This is the finding of Tenorio RW, Nudo L, Roxas R and AC Uichanco from the UST Faculty of Pharmacy, based on the claims of old folks.

Makabuhay (Tinospora rhumphii) is a liana that grows in the wild. Previous experiments proved that its extract is effective in controlling common rice insect pest and the golden kuhol. Could it be effective in controlling the tough and elusive cockroach?

The same question was raised on Neem (Aziderachta asiatica), known as insecticide tree that was introduced into the country from India in the sixties. According to the researchers, extracts of both plants proved effective as direct spray on cockroach. Comparative effectiveness showed that the diluted extract of makabuhay gave a higher mortality that the pure extract, indicating the synergistic effect of water solvent, but only for makabuhay. Neem extract at low level dilution is more effective than that of makabuhay at the same level. While synthetic chemical sprays are more effective than these herbal extracts, the advantage of the latter is their being safe to humans and the environment and does not leave toxic residues.

B. Poison from the Seed of Botong (Barringtona asiatica) is used on rats.
If botong (Barringtona asiatica) is effective as fish poison, could it be effective as rat poison just as well? The researchers found it to be effective, but the problem to lure the rodents to eating the bait is a problem. This is because of the shy nature of rats and their oliphagous characteristic that is they eat a wide range of food under natural field condition. When starved rats may consume any available food and this may include poison baits. The advantage of using plant poison is its safe nature to humans and the environment. Presently used compounds include arsenicals, anticoagulants under the brand names Dethmor, Racumin, Dora, and the deadly “1081” a zinc phosphide compound which is now banned in the market. (Perez R, Dela Cruz K, Rivera M and J Santos, UST 2002)

C. Fish poison from the Seed of Botong (Barringtona asiatica)
This is the rational of the experiment: Is there a safer compound than synthetic pesticides to clean up fishponds in order to eliminate fish predators at seeding time? It is a known practice among fishpond owners to use Malathion, Endrin, and other chlorinated hydrocarbon, as well as phosphate compounds to eliminate fish such as tilapia, dalag, and Poecillia after harvesting a fishpond. These remaining fish pose danger as predator of bangus fries raised in the next season. The researchers found out that the extract of botong seeds (Barringtona asiatica) is an effective substitute. Like other plant extract, it is environment friendly and leaves non-toxic residue to the incoming fries and fingerlings. (Dequina MJ, Castro JC, Limtin R and J Patawaran, UST 2002)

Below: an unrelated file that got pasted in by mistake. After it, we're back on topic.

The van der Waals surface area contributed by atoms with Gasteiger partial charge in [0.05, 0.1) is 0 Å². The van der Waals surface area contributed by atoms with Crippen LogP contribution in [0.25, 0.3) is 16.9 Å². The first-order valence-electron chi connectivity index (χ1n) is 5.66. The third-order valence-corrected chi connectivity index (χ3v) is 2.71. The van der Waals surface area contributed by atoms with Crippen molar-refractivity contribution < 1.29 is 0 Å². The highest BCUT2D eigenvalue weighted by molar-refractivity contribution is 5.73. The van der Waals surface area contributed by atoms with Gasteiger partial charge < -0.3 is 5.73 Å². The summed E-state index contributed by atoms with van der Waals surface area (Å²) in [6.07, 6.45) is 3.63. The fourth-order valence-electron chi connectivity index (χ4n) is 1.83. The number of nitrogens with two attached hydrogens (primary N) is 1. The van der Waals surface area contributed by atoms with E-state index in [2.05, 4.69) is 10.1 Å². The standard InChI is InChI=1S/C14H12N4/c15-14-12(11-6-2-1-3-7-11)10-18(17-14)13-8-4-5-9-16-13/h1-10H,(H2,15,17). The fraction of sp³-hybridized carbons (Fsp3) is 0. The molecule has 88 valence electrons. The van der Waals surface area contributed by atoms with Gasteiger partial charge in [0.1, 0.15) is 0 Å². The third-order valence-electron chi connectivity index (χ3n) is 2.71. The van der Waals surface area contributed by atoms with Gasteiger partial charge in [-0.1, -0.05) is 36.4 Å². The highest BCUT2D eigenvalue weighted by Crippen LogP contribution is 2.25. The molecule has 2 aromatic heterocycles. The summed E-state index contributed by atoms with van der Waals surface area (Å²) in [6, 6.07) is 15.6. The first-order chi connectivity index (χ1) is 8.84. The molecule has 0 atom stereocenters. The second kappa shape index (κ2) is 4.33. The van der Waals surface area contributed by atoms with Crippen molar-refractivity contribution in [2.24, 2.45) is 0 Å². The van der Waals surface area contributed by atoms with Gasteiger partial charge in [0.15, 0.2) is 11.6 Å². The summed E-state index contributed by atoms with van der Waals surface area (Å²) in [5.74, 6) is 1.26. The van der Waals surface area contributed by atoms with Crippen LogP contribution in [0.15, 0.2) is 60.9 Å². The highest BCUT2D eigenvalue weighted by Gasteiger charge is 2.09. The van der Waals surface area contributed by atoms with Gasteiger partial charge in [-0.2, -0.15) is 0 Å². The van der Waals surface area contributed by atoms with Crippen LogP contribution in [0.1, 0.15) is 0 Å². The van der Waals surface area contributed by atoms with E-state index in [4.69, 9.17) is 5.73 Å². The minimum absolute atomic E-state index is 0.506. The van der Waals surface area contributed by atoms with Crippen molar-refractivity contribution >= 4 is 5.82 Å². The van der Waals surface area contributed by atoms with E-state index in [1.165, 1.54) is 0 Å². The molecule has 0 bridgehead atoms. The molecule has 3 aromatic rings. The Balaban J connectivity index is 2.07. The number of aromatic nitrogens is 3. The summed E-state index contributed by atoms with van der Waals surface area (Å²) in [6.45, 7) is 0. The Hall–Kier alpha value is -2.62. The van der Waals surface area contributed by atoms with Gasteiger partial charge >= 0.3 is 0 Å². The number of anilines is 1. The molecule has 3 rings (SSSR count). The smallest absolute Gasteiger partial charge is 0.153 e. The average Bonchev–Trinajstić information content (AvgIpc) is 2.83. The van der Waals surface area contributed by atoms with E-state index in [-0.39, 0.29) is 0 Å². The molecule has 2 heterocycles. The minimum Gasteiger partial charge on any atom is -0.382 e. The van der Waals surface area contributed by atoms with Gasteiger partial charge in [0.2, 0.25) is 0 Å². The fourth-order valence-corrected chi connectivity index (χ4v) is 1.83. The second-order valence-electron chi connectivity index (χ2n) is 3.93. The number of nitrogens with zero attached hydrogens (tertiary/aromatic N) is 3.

More and more medicinal plants are discovered - a continuing list.

Narra (Pterocarpus indica) has herbal uses such as source of antibiotics.
Papait (Mollogo sp) has antidiabetic properties. It is popular as salad among Ilocanos.

Abe V Rotor

Mutha – Cyperus rotundus (barsanga Ilk)– a grass-like annual plants belonging to Family Cyperaceae, whose rhizomes survive the dry months to resume growth the following season. According to Salamat Dok (ABS TV program) the rhizome is dried and made into tea, a cure for stomach disorder, fresh rhizome is crushed and applied on wound.

Sampa-sampalokan (Phyllantus niruri), a tamarind-like bush, is an effective cure of kidney trouble and in keeping HIV virus dormant. (Salamat Dok, March 19, 2006)

Oregano (Coleus amboinicus) is effective for sore throat and as expectorant. Simply crush the leaves, fresh or blanched, mix with fruit juice or sugar and warm water.

Eucalyptus (Eucalyptus globules labillardiere) or bagras yields oil that smells like Vicks. To prepare a tooth drop, get some 30 fresh leaves that are mature, air dry and grind. Add ethyl alcohol one-fourth the level of the ground leaves in a glass container. The extract is now ready for use as tooth drop and can be kept for months. When someone in the family complains of toothache all you do is to apply a drop on the aching tooth or dip it in cotton and apply on the affected area.
1. for the treatment of skin diseases
2. it relieves stomachache, applied externally (tapal)
3. leaf extract essence in soap
4. fruit made into candy